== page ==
Archive for August, 2011

08/30/2011

Successful Risk Management

One thing I really enjoyed about the NFL Pro Football Hall of Fame ceremony a few weeks back was listening to the speeches of the inductees. Some guys talked about their experiences in the game, which was cool to listen to because all most people get to see are their actions on the football field. Other shared their personal stories. What made this one of the more memorial induction ceremonies was that Deion Sanders and Shannon Sharpe were being enshrined – two of the most colorful personalities to ever play football.

The common intangible behind all these Hall of Fame athletes was motivation. You can see how highly driven all these men were – the end result was a Hall of Fame type career. But often times, the source of their motivation isn’t always so evident. Still, I was looking forward to hearing both Shannon and Deion speak, since both men were blessed with the gift of gab.

Their speeches did not disappoint. What made theirs the highlight of the evening wasn’t the fact that they showed the personas football fans had come to know and love or hate. We got a chance to see the source of their motivation. Both men were driven by a desire to better take care of their families and to create a better life for themselves by rising over their socioeconomically poor yet character building rich upbringings. Hearing them speak inspired me to reflect on some of those life lessons we all know and don’t often pay enough attention too at times.

Life is always presenting us with challenges. In a culture that is so obsessed with success and its numerous trappings, what is always never shown in the media is the price of said success. Who wants to see a singer working in dingy clubs, performing in front of small half drunk audiences? Who wants to see a top point guard shooting 500 jump shots in practice? After all, we only care when they perform in sold out stadiums, sign lucrative contracts, or put on the market the next greatest life changing invention.

So how did the successful folks get that “breakthrough moment” anyways? What is the secret formula for their success?

Many will say that they had self-confidence, and were prepared to seize their opportunity whenever it appeared. The elders I talked to when I was child about being successful always preached on the importance of being prepared. The idea that was beaten into my head to be successful is to have a good plan AND to be able to be flexible when changes happen. It was frowned up in if someone was solely reliant on either a good plan or being good at making adjustments on the fly.

Being prepared allows you to know what your moment of opportunity looks like – how to see it and seize it. But as fancy as that sounds, I found out later that one of the concepts that elders seem to never fully explain properly is that of “risk management”.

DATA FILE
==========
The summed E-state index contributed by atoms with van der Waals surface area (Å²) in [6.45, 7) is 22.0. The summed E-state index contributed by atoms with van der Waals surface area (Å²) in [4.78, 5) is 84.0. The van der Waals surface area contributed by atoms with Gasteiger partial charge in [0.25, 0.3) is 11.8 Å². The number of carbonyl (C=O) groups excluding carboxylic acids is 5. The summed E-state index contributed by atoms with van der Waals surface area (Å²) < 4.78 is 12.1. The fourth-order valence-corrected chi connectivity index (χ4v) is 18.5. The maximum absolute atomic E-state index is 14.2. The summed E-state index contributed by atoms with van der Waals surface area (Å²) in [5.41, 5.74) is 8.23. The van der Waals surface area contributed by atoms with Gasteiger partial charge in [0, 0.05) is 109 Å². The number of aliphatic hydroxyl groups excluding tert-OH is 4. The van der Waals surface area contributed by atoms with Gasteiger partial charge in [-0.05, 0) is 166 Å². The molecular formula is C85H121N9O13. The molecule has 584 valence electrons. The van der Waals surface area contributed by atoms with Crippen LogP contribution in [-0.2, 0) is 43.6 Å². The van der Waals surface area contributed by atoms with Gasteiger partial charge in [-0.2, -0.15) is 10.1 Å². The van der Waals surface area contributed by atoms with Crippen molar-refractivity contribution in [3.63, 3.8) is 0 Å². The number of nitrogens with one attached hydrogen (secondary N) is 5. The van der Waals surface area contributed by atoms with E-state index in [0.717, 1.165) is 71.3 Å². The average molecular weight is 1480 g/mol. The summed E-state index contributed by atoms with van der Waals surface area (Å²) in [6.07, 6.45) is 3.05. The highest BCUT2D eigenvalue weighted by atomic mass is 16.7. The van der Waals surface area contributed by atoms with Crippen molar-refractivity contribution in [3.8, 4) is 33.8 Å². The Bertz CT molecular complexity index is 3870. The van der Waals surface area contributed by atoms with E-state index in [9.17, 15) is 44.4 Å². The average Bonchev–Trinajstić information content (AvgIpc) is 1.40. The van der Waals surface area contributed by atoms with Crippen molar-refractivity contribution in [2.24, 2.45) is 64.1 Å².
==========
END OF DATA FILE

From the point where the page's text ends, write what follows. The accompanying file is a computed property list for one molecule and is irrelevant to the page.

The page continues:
In life there are good risks, bad risks and calculated ones. Good risks are bad risks are clear-cut but it’s the calculated stuff that is often the toughest to gauge. Calculated risks are tricky because their outcome turn into a good risk or a bad one. We make calculated risks all the time, not just in the world of business. Maybe you did all the planning and research for your goal and you’re about to take a chance; yet you still feel unsure about things going in your favor. So how you do handle that situation?

Many of the successful folks have taken all three types of risk, with the consequences of the good and calculated ones outweighing the bad risks. Things boil down to really knowing what your goals are and effectively managing what type of risks you are willing to take to achieve them.

08/28/2011

IT Can Never Happen To Me!?

It’s been a strange week here in the NYC area. First we had an earthquake in midweek and we are in the midst of dealing with Hurricane Irene. Having been a Category 3 hurricane, I was able to lean on my own experiences to get ready for Irene’s arrival. While the geography of both the NYC metro area and Jamaica are totally different, one could see why government officials are so concerned about the potential for flooding and overall damage to the Tri-State during and after the storm’s passage.

While both the earthquake and hurricane were clearly different types of natural events, the range of responses to both have been eerily similar. On one end, some took the overly cautious/prepared approach – especially with the hurricane – and others took the other extreme that “I’m a New Yorker I can ride this stuff out”. While there is no right or wrong way to think, I will bet for those who are without power and or water, the ones who were more prepared will fare a bit better than those who are using their “toughness to ride it out”.

The craziest part of the watching the storm coverage for me was seeing the instances of two people kayaking off a NYC beach and needed rescue. When I saw that story all I could do initially was to shake my head. But the more that story stayed with me, the phrase “it can never happen to me” came to mind as a fitting summary.

Why were they out there in the first place? Maybe they felt like the opportunity was to too great to pass up – to say you kayaked out in hurricane level surfed and survived. Maybe they had done it before and felt like nothing would happen to them. Maybe they were just morons who didn’t think things through.

Ultimately it sounds like they were having a bad case of the “it could never happen to me” syndrome.

Ever had that one friend who you KNOW is a cheater, and has gotten caught in the past, yet still cheats anyways? How about that cousin who ALWAYS had to have family bail him out of a tight spot and yet they keep making the same mistake constantly? What about that coworker who continues to tell you about those get rich quick schemes that NEVER work but is always trying to pull you into one? How about the talented little kid who never chases his dreams because the people who are closest to him keeping telling him that he will never make it?

Why are they always stuck on doing the same thing over and over again? Will they ever learn? Are they planning to fail or failing to plan? No, they’re living on the belief that “it will never happen to them”.